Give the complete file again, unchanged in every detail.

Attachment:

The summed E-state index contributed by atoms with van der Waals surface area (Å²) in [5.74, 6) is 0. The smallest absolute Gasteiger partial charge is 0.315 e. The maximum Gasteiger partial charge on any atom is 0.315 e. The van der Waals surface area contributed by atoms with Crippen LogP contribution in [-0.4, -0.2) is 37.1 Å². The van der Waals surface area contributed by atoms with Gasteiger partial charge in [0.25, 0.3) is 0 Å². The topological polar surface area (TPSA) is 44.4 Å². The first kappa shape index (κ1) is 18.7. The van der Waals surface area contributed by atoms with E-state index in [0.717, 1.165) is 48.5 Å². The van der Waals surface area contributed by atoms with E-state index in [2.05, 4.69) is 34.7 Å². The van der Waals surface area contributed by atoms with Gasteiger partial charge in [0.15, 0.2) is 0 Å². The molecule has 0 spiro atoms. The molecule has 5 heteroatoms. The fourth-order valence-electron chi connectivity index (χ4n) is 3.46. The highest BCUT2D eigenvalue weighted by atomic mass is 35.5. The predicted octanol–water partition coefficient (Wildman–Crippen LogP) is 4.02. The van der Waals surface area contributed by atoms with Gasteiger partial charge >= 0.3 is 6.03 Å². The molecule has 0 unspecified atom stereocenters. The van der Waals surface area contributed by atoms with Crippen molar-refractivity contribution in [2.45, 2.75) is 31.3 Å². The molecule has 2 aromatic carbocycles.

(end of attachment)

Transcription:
The summed E-state index contributed by atoms with van der Waals surface area (Å²) in [5.74, 6) is 0. The smallest absolute Gasteiger partial charge is 0.315 e. The maximum Gasteiger partial charge on any atom is 0.315 e. The van der Waals surface area contributed by atoms with Crippen LogP contribution in [-0.4, -0.2) is 37.1 Å². The van der Waals surface area contributed by atoms with Gasteiger partial charge in [0.25, 0.3) is 0 Å². The topological polar surface area (TPSA) is 44.4 Å². The first kappa shape index (κ1) is 18.7. The van der Waals surface area contributed by atoms with E-state index in [0.717, 1.165) is 48.5 Å². The van der Waals surface area contributed by atoms with E-state index in [2.05, 4.69) is 34.7 Å². The van der Waals surface area contributed by atoms with Gasteiger partial charge in [0.15, 0.2) is 0 Å². The molecule has 0 spiro atoms. The molecule has 5 heteroatoms. The fourth-order valence-electron chi connectivity index (χ4n) is 3.46. The highest BCUT2D eigenvalue weighted by atomic mass is 35.5. The predicted octanol–water partition coefficient (Wildman–Crippen LogP) is 4.02. The van der Waals surface area contributed by atoms with Gasteiger partial charge >= 0.3 is 6.03 Å². The molecule has 0 unspecified atom stereocenters. The van der Waals surface area contributed by atoms with Crippen molar-refractivity contribution in [2.45, 2.75) is 31.3 Å². The molecule has 2 aromatic carbocycles.